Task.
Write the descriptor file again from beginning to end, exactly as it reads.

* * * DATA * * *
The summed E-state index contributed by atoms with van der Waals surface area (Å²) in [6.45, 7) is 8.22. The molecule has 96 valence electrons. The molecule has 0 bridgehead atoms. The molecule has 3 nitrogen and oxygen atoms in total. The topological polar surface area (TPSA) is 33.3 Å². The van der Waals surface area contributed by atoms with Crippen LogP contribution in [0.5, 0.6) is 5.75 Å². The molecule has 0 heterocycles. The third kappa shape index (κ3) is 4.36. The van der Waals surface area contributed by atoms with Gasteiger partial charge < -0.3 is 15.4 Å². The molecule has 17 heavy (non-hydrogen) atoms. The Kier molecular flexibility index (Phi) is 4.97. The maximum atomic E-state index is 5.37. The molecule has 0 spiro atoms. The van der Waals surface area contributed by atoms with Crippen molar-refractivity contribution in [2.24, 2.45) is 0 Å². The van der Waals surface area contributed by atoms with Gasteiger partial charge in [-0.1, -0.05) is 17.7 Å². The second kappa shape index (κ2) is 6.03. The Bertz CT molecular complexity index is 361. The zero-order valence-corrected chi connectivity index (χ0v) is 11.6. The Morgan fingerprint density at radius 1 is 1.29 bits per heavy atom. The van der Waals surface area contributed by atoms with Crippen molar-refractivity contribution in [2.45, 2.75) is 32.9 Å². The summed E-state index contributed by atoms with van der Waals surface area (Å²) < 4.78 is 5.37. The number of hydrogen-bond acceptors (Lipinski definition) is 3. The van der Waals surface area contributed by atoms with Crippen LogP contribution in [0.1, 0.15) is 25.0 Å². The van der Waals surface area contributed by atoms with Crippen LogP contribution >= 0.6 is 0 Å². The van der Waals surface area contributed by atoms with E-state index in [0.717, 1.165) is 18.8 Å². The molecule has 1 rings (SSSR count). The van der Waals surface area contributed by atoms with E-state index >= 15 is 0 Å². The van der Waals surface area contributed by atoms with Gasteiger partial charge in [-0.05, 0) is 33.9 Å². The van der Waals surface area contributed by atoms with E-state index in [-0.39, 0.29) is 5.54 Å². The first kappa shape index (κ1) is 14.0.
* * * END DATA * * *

The summed E-state index contributed by atoms with van der Waals surface area (Å²) in [6.45, 7) is 8.22. The molecule has 96 valence electrons. The molecule has 0 bridgehead atoms. The molecule has 3 nitrogen and oxygen atoms in total. The topological polar surface area (TPSA) is 33.3 Å². The van der Waals surface area contributed by atoms with Crippen LogP contribution in [0.5, 0.6) is 5.75 Å². The molecule has 0 heterocycles. The third kappa shape index (κ3) is 4.36. The van der Waals surface area contributed by atoms with Gasteiger partial charge < -0.3 is 15.4 Å². The molecule has 17 heavy (non-hydrogen) atoms. The Kier molecular flexibility index (Phi) is 4.97. The maximum atomic E-state index is 5.37. The molecule has 0 spiro atoms. The van der Waals surface area contributed by atoms with Crippen molar-refractivity contribution in [2.24, 2.45) is 0 Å². The van der Waals surface area contributed by atoms with Gasteiger partial charge in [-0.1, -0.05) is 17.7 Å². The second kappa shape index (κ2) is 6.03. The Bertz CT molecular complexity index is 361. The zero-order valence-corrected chi connectivity index (χ0v) is 11.6. The Morgan fingerprint density at radius 1 is 1.29 bits per heavy atom. The van der Waals surface area contributed by atoms with Crippen molar-refractivity contribution in [2.45, 2.75) is 32.9 Å². The summed E-state index contributed by atoms with van der Waals surface area (Å²) < 4.78 is 5.37. The number of hydrogen-bond acceptors (Lipinski definition) is 3. The van der Waals surface area contributed by atoms with Crippen LogP contribution in [0.1, 0.15) is 25.0 Å². The van der Waals surface area contributed by atoms with Crippen LogP contribution >= 0.6 is 0 Å². The van der Waals surface area contributed by atoms with E-state index in [0.717, 1.165) is 18.8 Å². The molecule has 1 rings (SSSR count). The van der Waals surface area contributed by atoms with E-state index >= 15 is 0 Å². The van der Waals surface area contributed by atoms with Gasteiger partial charge in [-0.05, 0) is 33.9 Å². The van der Waals surface area contributed by atoms with E-state index in [-0.39, 0.29) is 5.54 Å². The first kappa shape index (κ1) is 14.0.